May 09, 2018
You might expect a professional racing driver who’s won Le Mans five times and represented Ferrari in Formula One to have led a charmed life, but Derek Bell drove as many terrible cars as great ones during his long career and for many years he struggled to make racing pay. Just 18 months before hitting his winning streak at Le Mans, scoring four victories for Porsche between 1981 and 1987, Derek came close to quitting the sport. He was hired to race on merely six occasions in ’78 and by mid-’79 had reached the conclusion he “really wasn’t getting anywhere.”
Derek faced this crisis despite winning Le Mans in 1975, in a Mirage GR8 shared with Jacky Ickx - “but you have to remember,” he says, “sportscar racing was in the doldrums back then. There was little factory involvement away from Le Mans.” Career survival depended on becoming a have-a-go hero in almost anything and anywhere. “For several years,” Derek admits, “it became a case of ‘Have race licence, will travel’.”
This wasn’t the first time Derek had struggled. “I won a fair few races on the way up to Formula One,” he recalls, “but getting there was one thing, staying there something else entirely.” A contract with Ferrari, initially for Formula Two, lead quickly to his first Grand Prix at Monza in ’68, but the Scuderia already had Ickx and Chris Amon in its F1 line-up and “was in disarray. I had signed to drive for the most glamorous team in motorsport but had nothing to race. I was then released from my contract.”
Derek next took the step of writing a letter to sportscar team manager John Wyer of JW Automotive, for whom he had tested a Ford GT40 at Thruxton in ’68 with a view to racing at Le Mans. That plan had been scuppered when Ferrari refused to release Derek from his contract, and now it was the turn of Wyer’s lieutenant, David Yorke, to make things difficult: he wrote back to Derek stating “We have no idea as to your current ability and therefore do not require you at the present time.”
“Deflated” by this rejection, in 1970 Derek raced an Ecurie Francorchamps Ferrari 512S in the Spa 1000km and Le Mans 24 Hours, sharing the car in France with highly-rated ‘SuperSwede’ Ronnie Peterson. These performances appear to have prompted Wyer and Yorke to re-evaluate Derek: the following year he was recruited by JW Automotive, chosen over Peterson and Peter Gethin after all three had tested a Porsche 917 at Goodwood. This was, he admits, “a huge boost” at a time when his F1 prospects were fading.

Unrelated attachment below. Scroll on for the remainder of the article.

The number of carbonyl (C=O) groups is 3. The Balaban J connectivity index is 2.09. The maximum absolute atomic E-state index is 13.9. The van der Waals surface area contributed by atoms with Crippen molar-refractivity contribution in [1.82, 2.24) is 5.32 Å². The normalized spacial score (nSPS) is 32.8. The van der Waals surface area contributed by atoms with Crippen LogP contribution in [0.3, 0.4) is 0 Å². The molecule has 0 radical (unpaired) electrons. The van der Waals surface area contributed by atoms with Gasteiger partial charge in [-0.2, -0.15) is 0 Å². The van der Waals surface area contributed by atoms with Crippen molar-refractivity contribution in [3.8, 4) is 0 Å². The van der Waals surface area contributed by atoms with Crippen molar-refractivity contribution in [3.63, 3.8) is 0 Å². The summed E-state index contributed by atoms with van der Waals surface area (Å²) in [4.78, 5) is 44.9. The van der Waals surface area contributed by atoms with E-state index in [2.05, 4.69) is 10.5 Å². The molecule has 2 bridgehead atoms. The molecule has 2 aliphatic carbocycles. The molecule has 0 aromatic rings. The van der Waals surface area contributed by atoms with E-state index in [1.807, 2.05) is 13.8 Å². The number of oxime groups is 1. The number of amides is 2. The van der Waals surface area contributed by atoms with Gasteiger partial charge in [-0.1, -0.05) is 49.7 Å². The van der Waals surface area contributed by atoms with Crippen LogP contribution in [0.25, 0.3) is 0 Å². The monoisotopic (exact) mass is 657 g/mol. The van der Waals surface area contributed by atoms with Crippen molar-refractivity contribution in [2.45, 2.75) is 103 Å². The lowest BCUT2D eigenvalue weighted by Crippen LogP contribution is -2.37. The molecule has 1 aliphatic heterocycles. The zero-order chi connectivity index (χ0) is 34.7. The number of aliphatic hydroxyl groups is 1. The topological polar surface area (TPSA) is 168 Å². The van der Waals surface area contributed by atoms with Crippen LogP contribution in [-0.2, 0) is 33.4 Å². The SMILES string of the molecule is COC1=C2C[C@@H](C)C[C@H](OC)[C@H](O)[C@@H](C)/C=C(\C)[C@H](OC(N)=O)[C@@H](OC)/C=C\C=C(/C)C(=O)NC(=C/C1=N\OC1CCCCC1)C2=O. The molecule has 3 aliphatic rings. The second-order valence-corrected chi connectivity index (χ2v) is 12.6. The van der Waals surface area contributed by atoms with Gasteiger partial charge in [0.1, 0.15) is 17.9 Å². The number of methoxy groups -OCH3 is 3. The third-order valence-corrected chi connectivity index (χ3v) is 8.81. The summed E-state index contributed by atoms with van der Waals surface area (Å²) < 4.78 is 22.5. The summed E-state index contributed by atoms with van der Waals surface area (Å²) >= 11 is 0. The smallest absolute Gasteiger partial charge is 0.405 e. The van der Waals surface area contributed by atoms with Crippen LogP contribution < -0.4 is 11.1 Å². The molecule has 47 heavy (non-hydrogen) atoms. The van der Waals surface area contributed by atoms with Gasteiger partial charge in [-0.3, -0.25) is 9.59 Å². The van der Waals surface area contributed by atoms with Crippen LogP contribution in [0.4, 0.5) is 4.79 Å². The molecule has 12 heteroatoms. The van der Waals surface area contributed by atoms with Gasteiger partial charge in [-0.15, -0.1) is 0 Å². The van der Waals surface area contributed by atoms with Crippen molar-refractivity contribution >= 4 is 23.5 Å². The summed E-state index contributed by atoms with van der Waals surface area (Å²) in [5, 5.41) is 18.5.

The next setback, however, wasn’t long in coming: the 917 programme ended after the ’71 season, and so too did Derek’s contact with Porsche. He didn’t hear anything serious from the Zuffenhausen team until late ’76, and by then he was entangled in the Alpine-Renault programme which brought only the disappointment of two successive retirements at Le Mans.
When at last Derek was free to accept an invitation to race a factory Porsche it was 1980, the year the team went to Le Mans with three humble 924 Carrera GTs. The prospect of driving a production-based car didn’t much interest him, but Derek heeded the advice that this might put him back on Porsche’s radar. It did, but now there was another snag: by the time Porsche asked Derek to drive at Le Mans in ’81 - and this time in a proper racing car, a 936 - he had already signed a contract committing him to eight races, including Le Mans, in the Procar BMW M1 of Pink Floyd manager Steve O’Rourke. Ever the honourable gentleman, Derek was “torn over whether or not to jump ship.”
Fortunately O’Rourke recognised the magnitude of Derek’s opportunity and graciously released him from his contract. And so started the era that defined Derek Bell as one of the greatest sports car racers of all time. In the 936 in ’81 Derek scored his second Le Mans win, once more sharing with Ickx, and in ’82 he at last landed a full-time Porsche drive, in the new Group C 956. Derek bagged his third Le Mans win that year, again with Ickx. Victories four and five at the Circuit de la Sarthe were notched-up in ’86 and ’87, now in a 962C shared with Hans Stuck and Al Holbert. Derek was also jointly crowned with Stuck as World Sportscar Champion in ’85, won the Daytona 24 Hours in ’86, ’87 and ’89, and became a star in the USA in Holbert’s Porsche team, sweeping to 19 IMSA victories.
For good reason, then, Derek Bell’s name is synonymous with Porsche. Though the ’80s were the highlight, the Bell-Porsche association lasted all the way from 1971 to 2000. The story of those 29 years is told with illuminating honesty by Derek and author Richard Heseltine in Porter Press International’s new book, Derek Bell - all my Porsche races. This combines brief race-by-race summaries with Derek’s revealing insights, overviews of each significant era in Derek’s Porsche career, and more than 200 evocative photographs. What impresses most, as you read-through or dip into this book, is that there’s only a story worth telling, and a great story at that, because Derek stubbornly persevered whenever Fate obstructed his path.
By Phillip Bingham